The coming year will likely bring even more data-driven initiatives and action to your organization. Get prepared for another tsunami of data with these top terms for 2014.
Last click, or giving all the credit to the last touch point before purchase, was all the rage in the early days of online marketing, when branding and traditional marketing were all but declared dead. In recent years, however, it turns out that marketing across the full funnel and path to purchase does indeed still matter, and this is a challenge worth tackling.
With many tools and techniques reaching early levels of maturity, 2014 will be a year in which identifying and valuing all the touch points along the path to purchase will drive how you spend media dollars and what messages are presented to which audience segments at what time.
Learn how Google Analytics Multichannel Funnels and attribution modelling will allow you to reclaim control over your marketing spending: Attribution Modeling & Multi-Channel Funnels With Google Analytics
You’re likely about as sick of hearing this one as being told “this is the (now at least fourth consecutive) year of mobile.” One of the best definitions out there comes from Cardinal Path’s director of strategic intelligence, Stéphane Hamel: it’s just pretty much anything you can’t shove into Excel.
For the marketer of 2014, what we really mean is collecting and using all kinds of data – structured, unstructured, social, clickstream, customer, sales, etc. – to apply technologies and techniques that help us make better decisions at massive scale.
Learn more about Big Data and which areas you should focus on from Cardinal Path’s Stephane Hamel: Big Data – What It Means For The Digital Analyst.
Marketers have been collecting and studying customer data to understand value tiers, assign and predict lifetime value, and provide personalized and behavior or attribute-based messaging for decades.
What makes this so exciting now is that customers are leaving behind an unprecedented and ever-expanding data trail that gets us closer to the elusive 360-degree view of your customers — your best and worst, your most frequent, and even those you want to avoid. This is a very unique tranche of data and one you’ll want to cultivate and mine deeply.
Learn more about the new generation of digital analysis tools where speed is king and customer data is united: The New Generation Of Digital Analysis Tools
Data science is the difference between report-reading and actionable insight. Today’s data scientists are applying mathematical models, statistical techniques and leveraging the power of tools like R and SAS to analyze data in a way that will tell you a meaningful story about the subject you’re studying — whether that’s operations methodology, message testing or sales forecasting.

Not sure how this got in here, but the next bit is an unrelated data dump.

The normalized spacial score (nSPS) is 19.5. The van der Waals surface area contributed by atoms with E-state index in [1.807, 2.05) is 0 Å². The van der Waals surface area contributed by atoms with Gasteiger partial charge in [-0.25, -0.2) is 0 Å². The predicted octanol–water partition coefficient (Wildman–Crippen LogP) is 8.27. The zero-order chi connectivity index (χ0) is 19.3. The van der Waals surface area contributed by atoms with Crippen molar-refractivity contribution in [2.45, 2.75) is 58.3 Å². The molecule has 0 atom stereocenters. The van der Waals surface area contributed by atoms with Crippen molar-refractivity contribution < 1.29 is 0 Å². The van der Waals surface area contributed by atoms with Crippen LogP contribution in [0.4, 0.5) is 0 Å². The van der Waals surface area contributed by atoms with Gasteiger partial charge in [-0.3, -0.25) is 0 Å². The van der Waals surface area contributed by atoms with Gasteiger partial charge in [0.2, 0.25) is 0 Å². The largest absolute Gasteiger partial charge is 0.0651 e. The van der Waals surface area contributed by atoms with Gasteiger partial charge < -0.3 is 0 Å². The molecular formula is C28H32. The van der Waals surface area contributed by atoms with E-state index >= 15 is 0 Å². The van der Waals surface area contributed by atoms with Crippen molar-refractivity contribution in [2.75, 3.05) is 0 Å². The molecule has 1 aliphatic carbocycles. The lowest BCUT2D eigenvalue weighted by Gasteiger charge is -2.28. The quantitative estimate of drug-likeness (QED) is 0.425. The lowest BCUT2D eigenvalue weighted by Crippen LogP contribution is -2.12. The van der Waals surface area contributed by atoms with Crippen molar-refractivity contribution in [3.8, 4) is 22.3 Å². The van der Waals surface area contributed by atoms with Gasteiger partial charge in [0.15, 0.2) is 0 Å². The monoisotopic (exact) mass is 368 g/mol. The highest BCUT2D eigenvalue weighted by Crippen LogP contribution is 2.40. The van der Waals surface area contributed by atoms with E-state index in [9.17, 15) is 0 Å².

Good data scientists are and will continue to be in high demand, executing on marketing initiatives that include data mining and analysis to predictive analytics that define and refine recommendations and even programmatic actions in near real time.
Here are a few tips for you to check if you are in the report-reading or insight generation category: Why Your KPIs Are Meaningless & What To Do About It
If you’ve been on the receiving end of a 200 page PDF download of everything your analytics tool collects, then you’ll understand just how useless most reporting has become these days; receiving this kind of report is essentially the same as being told “here, you figure it out.”
Data visualization simply means the selection and presentation of data in an understandable way that provides meaningful insights that drive decisions. On the most basic scale, a pie chart or line graph is a form of data visualization, but today we’ve got everything from interactive motion charts and network trees to geographic overlays and heat maps right at our fingertips. That return on your data investment ultimately comes in the form of inviting and accessible visual representations of complex data that transform information into knowledge.
Learn more about how to create effective visualizations and apply them to your data: Creating Effective Data Visualization
Odds are good you’re already being asked to create an omni-channel plan, and with good reason. Today’s path to purchase crosses devices, media, locations and time. This evolution of multi-channel marketing means it’s not just good enough to make sure you’re there when prospects are looking for you on mass media, searches, social, mobile and more.
Now, IT and marketing coordination is vital to stitch the data together to understand the complex combinations of interactions customers and prospects are creating. Think of the mobile app a user inside a physical store might use to find what they’re looking for and to search for a coupon accessible only to customers that have socially checked in — something they learned about from a video ad. And that’s a simple example!
Personally Identifiable Information (PII)
PII comes down to any data point that can be tied back to a single person. Think email address, credit card number, address, etc.
There are legal, ethical, and practical aspects playing out in this debate, and it’s important to remember that some of our best analysis and actions are based upon aggregated, anonymized data sets. For example, if I can identify a highly profitable user segment that I want to target, I can target anonymous cookies of these and others like them without ever needing to know their name or e-mail address. Examples of making a connection with PII are sending direct mail, doing some telemarketing, or even blasting a personalized email.
Hopefully these things are on your mind as you end 2013, and if you’re going to the kinds of holiday parties I am this season, you’ll be well prepared for the discussion!